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The Huge PBS Failure on The Gilded Age


Above: The student body at Carlisle Indian School, 1885, which evidently was not part of the Gilded Age

I was pretty excited last night. PBS’ American Experience was premiering its new two-hour show on the Gilded Age. As more people come around to the reality that we live in the New Gilded Age and that there are a lot of similarities between what is happening now and in the late 19th century, I was hoping for a real good episode. In fact, I chose to live tweet the entire thing. Unfortunately, that tweeting demonstrated my growing frustration with the show. It did some things right. It had great talking heads, some of the leading historians of the period. It discussed pieces of the inequality of the period. It went into detail on issues and people such as Coxey’s Army, Homestead, and Henry George. It didn’t really sugarcoat Andrew Carnegie’s grotesque hypocrisy, which was a big fear of mine when I realized he was going to be one of the two capitalists they focused on (Morgan was the other). They barely mentioned any politicians at all–I think Grover Cleveland was it. And of course, the production values were high quality and the footage cool.

That said, are you aware that the Gilded Age did not include any black people? Or Native Americans? Or Asian-Americans? Because the only mention in a 2 hour special on the Gilded Age of any people of color was about 10 seconds on how some black farmers supported Populism. That was it. Period. It was shocking. I wonder if this was a decision made later in the process. I say that because of two of the historians they had as talking heads. Nell Irvin Painter is one of the very best African-American historians living. And John Kuo Wei Tchen wrote a great book on Chinatown in the Gilded Age. So they had to assume their subjects would be mentioned. They were not.

Instead, we got dozens of minutes on the social activities of the Gilded Age elite. Focusing primarily on one of the Vanderbilt daughters and her scandalous divorce and huge home, it was a sop to the Downton Abbey set, who just want to see big houses and huge parties. To say the least, I am not looking forward to the creator of that show putting together a new show on the American Gilded Age. I think Downton Abbey was a flat out bad television show first of all. But even as it paid a bit of lip service to issues of poverty and politics, it was cartoonish at best in those depictions. Anyway, The Gilded Age showed lots of parties in Newport, big houses on Fifth Avenue, etc.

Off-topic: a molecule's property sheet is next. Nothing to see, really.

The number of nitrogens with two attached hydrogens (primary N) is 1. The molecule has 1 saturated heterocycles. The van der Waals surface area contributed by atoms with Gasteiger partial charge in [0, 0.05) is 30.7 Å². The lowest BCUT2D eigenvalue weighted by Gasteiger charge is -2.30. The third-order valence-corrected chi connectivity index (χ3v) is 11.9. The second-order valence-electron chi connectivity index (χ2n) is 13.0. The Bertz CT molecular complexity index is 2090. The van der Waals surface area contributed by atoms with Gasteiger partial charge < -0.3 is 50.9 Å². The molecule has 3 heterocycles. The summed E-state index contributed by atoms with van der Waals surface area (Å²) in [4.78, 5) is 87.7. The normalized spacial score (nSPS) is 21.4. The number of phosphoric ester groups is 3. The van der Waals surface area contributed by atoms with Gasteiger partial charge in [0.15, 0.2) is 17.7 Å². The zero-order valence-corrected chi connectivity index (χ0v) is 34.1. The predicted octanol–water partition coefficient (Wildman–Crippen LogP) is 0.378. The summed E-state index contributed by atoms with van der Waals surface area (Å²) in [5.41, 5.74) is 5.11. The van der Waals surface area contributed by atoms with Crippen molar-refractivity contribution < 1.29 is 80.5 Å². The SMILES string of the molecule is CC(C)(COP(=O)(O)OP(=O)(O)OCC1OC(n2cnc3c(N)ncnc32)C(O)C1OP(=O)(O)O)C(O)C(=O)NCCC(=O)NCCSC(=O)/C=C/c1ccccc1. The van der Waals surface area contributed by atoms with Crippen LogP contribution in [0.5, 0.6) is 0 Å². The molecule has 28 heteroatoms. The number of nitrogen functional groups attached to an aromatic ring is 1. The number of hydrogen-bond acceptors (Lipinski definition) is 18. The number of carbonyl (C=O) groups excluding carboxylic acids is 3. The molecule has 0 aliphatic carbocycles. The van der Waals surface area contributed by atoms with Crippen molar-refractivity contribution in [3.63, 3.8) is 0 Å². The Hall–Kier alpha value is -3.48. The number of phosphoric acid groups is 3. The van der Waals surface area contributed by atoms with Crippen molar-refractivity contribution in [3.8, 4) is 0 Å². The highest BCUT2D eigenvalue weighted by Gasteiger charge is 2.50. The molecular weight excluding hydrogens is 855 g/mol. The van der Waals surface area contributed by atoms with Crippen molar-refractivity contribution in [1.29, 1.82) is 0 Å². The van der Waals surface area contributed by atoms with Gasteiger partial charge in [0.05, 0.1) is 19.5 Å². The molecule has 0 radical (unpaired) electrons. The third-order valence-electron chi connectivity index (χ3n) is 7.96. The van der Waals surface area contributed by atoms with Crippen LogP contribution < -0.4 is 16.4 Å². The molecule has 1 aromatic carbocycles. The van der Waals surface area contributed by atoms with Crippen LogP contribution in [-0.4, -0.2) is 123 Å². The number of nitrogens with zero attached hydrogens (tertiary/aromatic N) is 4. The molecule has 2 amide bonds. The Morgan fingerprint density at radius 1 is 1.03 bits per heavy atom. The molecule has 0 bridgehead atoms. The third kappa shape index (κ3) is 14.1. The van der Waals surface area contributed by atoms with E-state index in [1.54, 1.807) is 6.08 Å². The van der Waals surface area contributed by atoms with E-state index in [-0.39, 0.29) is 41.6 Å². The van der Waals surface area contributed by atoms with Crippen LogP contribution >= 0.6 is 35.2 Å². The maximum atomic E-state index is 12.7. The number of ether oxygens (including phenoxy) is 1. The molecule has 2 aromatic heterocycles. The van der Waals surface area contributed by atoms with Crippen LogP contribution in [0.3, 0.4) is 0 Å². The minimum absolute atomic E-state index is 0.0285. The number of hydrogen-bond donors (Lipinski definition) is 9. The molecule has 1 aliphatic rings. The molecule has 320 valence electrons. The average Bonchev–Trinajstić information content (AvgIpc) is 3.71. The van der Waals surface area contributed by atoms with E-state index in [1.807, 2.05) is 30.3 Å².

Of course, some of that is to be expected. If there wasn’t some discussion of the wealthy, that would be a big problem. But not as big a problem as NOT DISCUSSING PEOPLE OF COLOR AT ALL!!!!

How do you talk about this period and not discuss Plessy? How do you not mention the Chinese Exclusion Act? How do you not talk Wounded Knee? The Dawes Act? Indian Schools? Lynching? I could go on and on. I finally had to facetiously wonder out loud:

I also noted:

How does PBS just erase people of color? I was genuinely flabbergasted. I guess they decided that the core story here was economic inequality. But how do you talk about inequality without talking about people of color? It’s like Class Not Race people took over PBS!

There were other minor sins as well. For some reason, the 1870s were just not covered at all, even though Mark Twain coined the term “Gilded Age” in 1873. The choice to end the show with the 1896 elections might work from a narrative standpoint, but the Gilded Age very much did not end in 1896. It might have ended by 1915. There’s no real clear starting and ending point at all, but some attempt to define this would be useful.

However, compared to describing a whole period of history as nearly lily white is a far greater problem.

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